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Migrating from promise chains to async-await and escaping the try catch hell

AvishkarDalvi
・2 min read
async ()=> {
await promise
}
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async-await is a life saver when it comes to avoiding callback hell or the pyramid of doom.

function hell(){
step1((a)=>{
  step2((b)=>{
    step3((c)=>{
       // some code ...
         })
       })
     })
}
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The above code can be written in a clean line-by-line format using async-await.

async function heaven(){
   const a= await step1();
   const b= await step2(a);
   const c= await step3(b);
   return a + b + c;
}
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This is great but when it comes to error handling this simplicity again goes for a toss because you end up with a try-catch tower of terror.

async function towerOfTerror(){
let a;
let b;
let c;

try{
 a=await step1();
} catch(error){
 handle(error);
}

try{
 b=await step2(a);
} catch(error){
 handle(error);
}

try{
 c=await step3(b);
} catch(error){
 handle(error);
}

return a + b + c;
}
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All your one-liners have now expanded to at least 5 lines of code.
One easy way out would be to append the catch method to the end of each promise.

await step1().catch(fun);
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But that can still get repetitive.

async function getBetter(){
   const a= await step1().catch(err=>handler(err);
   const b= await step2(a).catch(err=>handler(err);
   const c= await step3(b).catch(err=>handler(err);
   return a + b + c;
}
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Another option is to create a function that implements one try-catch to replace all the others. It will first resolve the promise and then return an array that has the first element as the data and the second element as an error. But if there is an error then the data is null and the error is defined.

async function awesome(){
 try{
  const data=await promise;
  return [data,null];
 } catch(error){
  console.error(error);
  return [null,error];
 }
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Now you can call this function in your code you can de-structure it to get a clean one-liner error handling.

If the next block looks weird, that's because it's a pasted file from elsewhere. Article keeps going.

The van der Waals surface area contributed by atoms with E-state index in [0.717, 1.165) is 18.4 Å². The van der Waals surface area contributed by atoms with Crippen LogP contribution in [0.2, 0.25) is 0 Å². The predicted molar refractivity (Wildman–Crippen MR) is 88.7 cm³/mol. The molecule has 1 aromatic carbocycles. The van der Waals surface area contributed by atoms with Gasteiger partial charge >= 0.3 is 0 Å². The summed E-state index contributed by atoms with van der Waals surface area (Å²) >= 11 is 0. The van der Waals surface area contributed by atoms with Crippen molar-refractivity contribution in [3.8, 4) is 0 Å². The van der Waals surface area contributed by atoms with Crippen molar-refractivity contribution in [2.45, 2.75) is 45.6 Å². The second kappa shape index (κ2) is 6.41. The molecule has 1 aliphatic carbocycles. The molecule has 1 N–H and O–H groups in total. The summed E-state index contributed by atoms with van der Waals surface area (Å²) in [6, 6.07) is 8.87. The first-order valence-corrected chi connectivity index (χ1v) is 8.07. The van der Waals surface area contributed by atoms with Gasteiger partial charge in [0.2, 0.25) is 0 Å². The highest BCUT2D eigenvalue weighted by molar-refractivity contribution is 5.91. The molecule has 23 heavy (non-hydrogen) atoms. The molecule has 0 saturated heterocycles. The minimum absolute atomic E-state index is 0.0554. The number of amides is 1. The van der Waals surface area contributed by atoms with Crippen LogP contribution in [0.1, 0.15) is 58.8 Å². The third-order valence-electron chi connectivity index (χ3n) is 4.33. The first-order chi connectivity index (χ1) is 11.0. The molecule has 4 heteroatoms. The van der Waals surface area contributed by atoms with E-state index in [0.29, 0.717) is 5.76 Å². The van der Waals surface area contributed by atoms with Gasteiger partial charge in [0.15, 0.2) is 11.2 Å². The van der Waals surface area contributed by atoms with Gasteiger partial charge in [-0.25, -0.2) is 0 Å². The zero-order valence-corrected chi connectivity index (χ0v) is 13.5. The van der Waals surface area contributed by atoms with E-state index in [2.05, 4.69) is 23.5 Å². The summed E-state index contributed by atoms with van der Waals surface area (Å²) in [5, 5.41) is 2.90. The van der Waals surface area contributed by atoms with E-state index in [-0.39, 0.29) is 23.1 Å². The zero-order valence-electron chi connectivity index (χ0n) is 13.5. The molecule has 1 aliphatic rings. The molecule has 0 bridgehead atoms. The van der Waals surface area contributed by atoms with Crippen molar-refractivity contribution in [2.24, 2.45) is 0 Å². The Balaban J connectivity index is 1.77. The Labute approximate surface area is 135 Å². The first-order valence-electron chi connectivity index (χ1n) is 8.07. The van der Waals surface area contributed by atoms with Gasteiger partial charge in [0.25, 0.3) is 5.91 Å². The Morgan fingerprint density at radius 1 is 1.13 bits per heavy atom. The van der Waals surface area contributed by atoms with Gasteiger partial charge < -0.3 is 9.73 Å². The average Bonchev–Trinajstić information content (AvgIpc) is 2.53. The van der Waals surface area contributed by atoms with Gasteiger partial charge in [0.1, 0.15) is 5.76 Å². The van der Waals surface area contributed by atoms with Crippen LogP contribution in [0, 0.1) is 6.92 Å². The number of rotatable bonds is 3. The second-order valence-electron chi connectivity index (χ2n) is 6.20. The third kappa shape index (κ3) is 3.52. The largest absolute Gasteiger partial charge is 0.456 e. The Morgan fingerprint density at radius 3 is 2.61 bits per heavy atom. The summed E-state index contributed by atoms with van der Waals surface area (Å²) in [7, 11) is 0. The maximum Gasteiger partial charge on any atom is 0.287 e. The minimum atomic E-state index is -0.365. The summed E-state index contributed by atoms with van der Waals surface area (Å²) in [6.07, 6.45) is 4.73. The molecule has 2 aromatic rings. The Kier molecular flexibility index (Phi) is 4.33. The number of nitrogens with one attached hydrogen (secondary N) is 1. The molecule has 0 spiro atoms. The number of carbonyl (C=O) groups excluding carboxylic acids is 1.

async function main(){
 const[data,error]=await awesome();
 const[data2,error2]=await awesome();
//or use the if statement if you want to handle the error differently
if(error){
   //do something
   }
}
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Discussion (4)

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miketalbot profile image
Mike Talbot • Edited

Given your result requires a, b and c and would fail without all of them, why not write one catch handler?

async function heaven(){
   try {
      const a= await step1();
      const b= await step2(a);
      const c= await step3(b);
      return a + b + c;
   } catch(e) {
       // something like
       // throw new Error("Trouble in heaven")
       // or
       return 0
   }
}
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Also your awesome function is probably missing the promise parameter

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kalashin1 profile image
Kinanee Samson

i have been looking for this all over, thanks man

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avishkardalvi profile image
AvishkarDalvi Author

I am glad you found this helpful. Thanks for the feedback.

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abel_soares profile image
Abel Soares

I don’t think this brings any advantage, if you handle errors equally, then just handle it in one try catch. If you handle errors differently, then your solution will have a if hell